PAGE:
An Interview with Sy Barry


The following is an edited transcript of X-Band: The Phantom PodcastEpisode 53 “Our Interview with Sy Barry”.

The complete, unedited and unabridged version was made available to Patreon subscribers on January 8th. Features of the full transcript include:

  • The complete and unedited voice of Sy Barry

  • Pre- and post- interview chat from the CC Team

  • Sy's thoughts on Australians

  • Comic strip artists living the rock star lifestyle

  • Sy's attitude to the Horror comic genre popular in the 1960s

  • Our little chat with Sy's wife Simmy

  • Individual identification of CC Team members - who said what

  • The heart-stopping moment when the call dropped out

  • A stunning invitation and a few rash promises

  • Over 5.000 more words

CC [It’s a great pleasure today to be speaking with] one of the biggest names in Phantom history and certainly one of the living legends in The Phantom and that is Sy Barry, from New York. Hello Sy!

Sy Barry in his studio - a clip from David Barry's YouTube video

SB Hello! How are you, good to talk to you.

CC No very good to talk to you Sy.

SB I had remarked before that it’s a shame we’re not on FaceTime because I would’ve liked to see you guys. But we’ll do it again … and maybe we can get to see each other and you can take have a look at my studio too.

CC That would be awesome. One of the advantages of doing a podcast is that we all have faces for radio as they would say back in the olden days.

SB Right, right! Right now I’m working on another watercolour. I’ve been into watercolours lately and just sketching in a portrait of a photo I have of … a young blonde lady, and I’m doing it for my class. I’m teaching watercolours to a class of women. They’re quite talented, they’re very good … I don’t give out compliments too easily. But these women are quite good but it’s just sketching, it’s just painting nothing else. They’re a lot of fun and … they’re showing improvement every day, every week there’s a little more of an improvement in their painting.

Sy Barry watercolour (2016)

So that’s my new career and I love it, I love teaching. It’s been a whole new experience for me and for as long as I can I hope to keep teaching. And doing some painting, trying to sell some paintings that I’ve done. So that’s where I am right now. Anything in particular you guys would like to know?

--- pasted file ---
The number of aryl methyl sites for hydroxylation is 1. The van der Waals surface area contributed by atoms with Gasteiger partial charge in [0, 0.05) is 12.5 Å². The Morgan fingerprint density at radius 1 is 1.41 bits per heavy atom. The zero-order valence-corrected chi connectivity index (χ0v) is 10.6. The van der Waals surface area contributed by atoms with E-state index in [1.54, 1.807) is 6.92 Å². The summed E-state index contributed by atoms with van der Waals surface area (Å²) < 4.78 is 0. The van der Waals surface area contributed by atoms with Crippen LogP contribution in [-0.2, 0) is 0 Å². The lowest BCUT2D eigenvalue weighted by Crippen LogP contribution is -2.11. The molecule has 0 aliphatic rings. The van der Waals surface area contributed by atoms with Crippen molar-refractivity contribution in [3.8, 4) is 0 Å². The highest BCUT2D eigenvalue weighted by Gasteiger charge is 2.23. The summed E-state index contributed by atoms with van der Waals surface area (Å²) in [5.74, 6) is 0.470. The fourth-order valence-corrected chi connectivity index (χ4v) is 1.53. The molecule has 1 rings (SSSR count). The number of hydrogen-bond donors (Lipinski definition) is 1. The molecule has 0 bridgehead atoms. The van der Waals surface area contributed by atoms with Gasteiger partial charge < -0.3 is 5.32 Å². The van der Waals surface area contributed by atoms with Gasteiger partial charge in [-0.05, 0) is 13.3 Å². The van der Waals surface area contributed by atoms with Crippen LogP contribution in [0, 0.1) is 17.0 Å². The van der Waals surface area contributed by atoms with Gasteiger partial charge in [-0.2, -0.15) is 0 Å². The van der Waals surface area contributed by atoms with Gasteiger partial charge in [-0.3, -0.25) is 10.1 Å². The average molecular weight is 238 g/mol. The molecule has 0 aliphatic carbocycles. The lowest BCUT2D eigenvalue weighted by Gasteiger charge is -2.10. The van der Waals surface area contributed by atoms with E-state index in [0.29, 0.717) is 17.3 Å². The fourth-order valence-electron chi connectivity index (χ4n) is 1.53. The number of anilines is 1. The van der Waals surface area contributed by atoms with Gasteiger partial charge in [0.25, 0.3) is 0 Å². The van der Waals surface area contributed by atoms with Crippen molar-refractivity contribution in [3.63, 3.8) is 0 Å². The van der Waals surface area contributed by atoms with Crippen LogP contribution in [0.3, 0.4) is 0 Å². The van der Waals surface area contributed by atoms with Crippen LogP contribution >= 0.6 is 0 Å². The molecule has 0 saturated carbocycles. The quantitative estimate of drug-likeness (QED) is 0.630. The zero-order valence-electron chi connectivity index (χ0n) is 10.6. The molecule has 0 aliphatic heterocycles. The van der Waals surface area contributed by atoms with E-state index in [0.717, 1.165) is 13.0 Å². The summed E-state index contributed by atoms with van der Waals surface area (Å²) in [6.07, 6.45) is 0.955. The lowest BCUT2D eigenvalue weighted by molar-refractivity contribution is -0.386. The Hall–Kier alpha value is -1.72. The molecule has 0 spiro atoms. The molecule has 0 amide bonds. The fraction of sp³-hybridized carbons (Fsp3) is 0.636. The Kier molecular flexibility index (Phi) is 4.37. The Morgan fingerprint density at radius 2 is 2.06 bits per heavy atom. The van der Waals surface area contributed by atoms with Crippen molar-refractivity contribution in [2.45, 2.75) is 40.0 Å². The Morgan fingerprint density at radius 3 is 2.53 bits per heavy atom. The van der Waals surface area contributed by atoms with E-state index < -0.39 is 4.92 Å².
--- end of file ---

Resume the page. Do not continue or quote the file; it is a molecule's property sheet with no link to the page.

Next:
CC For sure – there’s so many things!

SB Many things, okay!

CC With your watercolours, would you say you’re enjoying that as much as your work on The Phantom, or probably even more by the sounds of what you’ve told us?

SB You know something, at one point I would have said I enjoyed The Phantom more, but I got to the point, after working 33 years on it where it just became a bit of a task. When I retired I just felt that I needed to go on somewhere else. I felt like my creative juices were just kind of drying up and I needed to go into another area. Not commercially, but for my own enjoyment. I felt that I had enough of this experience, I had spent well over 50 years in comics – because you know I had worked for another 17 years … before I began to work on The Phantom … I worked several years for Marvel at that time it was called Timely Comics. I worked for DC, mostly that was my bread and butter account, and worked for several editors there including Julie Schwarz and several other editors. Then the strip came along. I guess you know how that happened? Wilson McCoy became ill and they asked me – I had just brought in a strip of my own, my own strip idea – and they were considering it when Wilson McCoy became ill and they liked my work, and I had also done Flash Gordon with my brother for a few features, so they knew me there, which was good because I had my foot in the door already, and then they asked me to just temporarily take on The Phantom until Wilson McCoy recovered.

CC How did you become aware of The Phantom as a comic book or as a character in the first place?

Ray Moore (1941)

SB Well I began to see it when Ray Moore did it, the original art. I was a kid then, and I used to look at that strip and I loved the idea and the concept. I loved the fantasy issue in it, and I just thought it was something a little unusual, a little different. In fact, you know it started in 1936 before Superman came out, so it was really the first costumed character, before Superman. There were no other costumed characters.

CC So would you just read it in the newspaper strips then and go home and doodle your own pictures and practise drawing The Phantom at that age?

SB You know what, I didn’t spend my childhood drawing comic strips or comic characters. I enjoyed reading them and seeing them, but I didn’t really use them as my introduction into drawing. I really drew from life mostly. That’s where my style is more illustrative than humorous, because I always liked more representational kind of drawing. I was more of an illustrator than a comic strip artist. When they called it the “funnies”, I always wondered why they called it the “funnies”, because there were many adventure strips going on at the time. In fact, they took precedence, the adventure strips like Flash Gordon and Terry the Pirate and Secret Agent and Smiling Jack, all of these wonderful strip ideas. Of course the best of them was Prince Valiant, who was kind of my god because he [Hal Foster] was such a great illustrator. I loved the other illustrators who did illustrations for magazines. Those were the artists I was following; they were kind of my idols.

Hal Foster's "Prince Valiant"